Last updated on February 2020

Pomalidomide in Relapsed and Refractory Multiple Myeloma (RRMM)

Brief description of study

This study is determining whether the addition of cyclophosphamide to pomalidomide and dexamethasone improves progression free survival in patients with relapsed refractory myeloma (RRMM) compare to pomalidomide and dexamethasone alone. Patients will be randomised on a 1:1 basis to receive CPD or Pd. Treatment will be continued until disease progression or unacceptable toxicity.

Detailed Study Description

Multiple myeloma is the second most common hematologic malignancy in the European Union (EU), responsible for an estimated 21,000 deaths in the EU in 2008. For patients that relapse or are refractory to current standard treatment (combination of bortezomib/lenalidomide, dexamethasone and an alkylating agent) there are few options available and therefore the prognosis within this group is often poor with response to treatment decreasing with successive relapses until resistant disease develops. . Current standard treatment at first relapse in the UK is the use of bortezomib in combination with dexamethasone and cyclophosphamide. Another common treatment is lenalidomide given with dexamethasone and cyclophosphamide. The addition of cyclophosphamide has demonstrated to improve treatment outcomes whilst being tolerated well. A recent clinical study has shown the addition of cyclophosphamide to the combination of pomalidomide and dexamethasone has shown to be safe and tolerable and beneficial in terms of treatment outcomes. The primary aim of this study is to investigate whether the addition of cyclophosphamide to pomalidomide and dexamethasone leads to an improved progression free survival. A secondary aim is to identify markers from clinical material that will predict response to pomalidomide in a group of relapsed and refractory multiple myeloma (RRMM) patients to provide important information for use in discussions with NICE on how best to improve the value and use of pomalidomide in the UK in the RRMM setting.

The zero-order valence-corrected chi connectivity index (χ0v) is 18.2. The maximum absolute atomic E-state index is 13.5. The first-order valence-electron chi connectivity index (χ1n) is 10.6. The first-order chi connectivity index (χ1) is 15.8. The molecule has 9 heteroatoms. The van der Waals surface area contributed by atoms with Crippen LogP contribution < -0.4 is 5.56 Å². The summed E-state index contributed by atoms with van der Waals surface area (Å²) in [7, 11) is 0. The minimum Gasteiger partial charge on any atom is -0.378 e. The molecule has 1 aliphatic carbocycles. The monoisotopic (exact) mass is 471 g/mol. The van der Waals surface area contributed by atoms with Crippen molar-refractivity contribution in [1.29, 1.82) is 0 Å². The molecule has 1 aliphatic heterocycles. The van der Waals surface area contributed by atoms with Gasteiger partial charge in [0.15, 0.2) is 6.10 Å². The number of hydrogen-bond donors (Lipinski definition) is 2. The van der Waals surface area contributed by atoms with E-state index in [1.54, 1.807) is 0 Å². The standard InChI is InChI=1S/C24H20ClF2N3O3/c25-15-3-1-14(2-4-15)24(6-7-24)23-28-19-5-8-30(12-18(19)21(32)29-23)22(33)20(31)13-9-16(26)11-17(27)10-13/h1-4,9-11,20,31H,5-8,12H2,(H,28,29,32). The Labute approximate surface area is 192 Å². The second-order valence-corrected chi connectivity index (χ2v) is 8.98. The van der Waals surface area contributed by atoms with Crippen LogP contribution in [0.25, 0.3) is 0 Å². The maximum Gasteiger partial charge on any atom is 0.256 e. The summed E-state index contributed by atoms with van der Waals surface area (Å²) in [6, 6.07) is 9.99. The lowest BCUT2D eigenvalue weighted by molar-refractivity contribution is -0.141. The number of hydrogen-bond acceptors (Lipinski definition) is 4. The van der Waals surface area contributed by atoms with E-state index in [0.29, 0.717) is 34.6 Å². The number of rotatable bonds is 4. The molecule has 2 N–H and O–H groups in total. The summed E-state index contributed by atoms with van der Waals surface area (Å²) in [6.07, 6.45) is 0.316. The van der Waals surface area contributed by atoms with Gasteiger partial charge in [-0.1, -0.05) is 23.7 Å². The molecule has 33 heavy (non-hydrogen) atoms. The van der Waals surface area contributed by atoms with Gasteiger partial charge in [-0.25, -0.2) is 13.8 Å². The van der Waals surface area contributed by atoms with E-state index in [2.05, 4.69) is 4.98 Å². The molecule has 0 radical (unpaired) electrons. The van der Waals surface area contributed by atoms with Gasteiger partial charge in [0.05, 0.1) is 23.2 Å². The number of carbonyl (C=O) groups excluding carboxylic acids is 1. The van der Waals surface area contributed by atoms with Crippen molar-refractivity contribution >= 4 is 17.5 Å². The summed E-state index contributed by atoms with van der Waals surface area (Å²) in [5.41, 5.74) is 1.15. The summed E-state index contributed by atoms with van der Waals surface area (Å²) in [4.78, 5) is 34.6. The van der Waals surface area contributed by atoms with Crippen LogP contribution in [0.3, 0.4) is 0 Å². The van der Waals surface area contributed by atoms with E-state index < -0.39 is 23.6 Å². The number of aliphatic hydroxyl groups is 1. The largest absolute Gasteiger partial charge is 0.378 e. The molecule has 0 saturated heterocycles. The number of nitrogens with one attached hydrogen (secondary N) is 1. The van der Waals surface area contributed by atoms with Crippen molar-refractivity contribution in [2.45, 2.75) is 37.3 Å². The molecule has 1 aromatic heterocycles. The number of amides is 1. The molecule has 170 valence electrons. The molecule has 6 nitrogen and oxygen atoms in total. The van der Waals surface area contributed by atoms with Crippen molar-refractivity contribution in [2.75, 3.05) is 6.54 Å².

Clinical Study Identifier: NCT02406222

Recruitment Status: Closed

Brief Description Eligibility Contact Research Team

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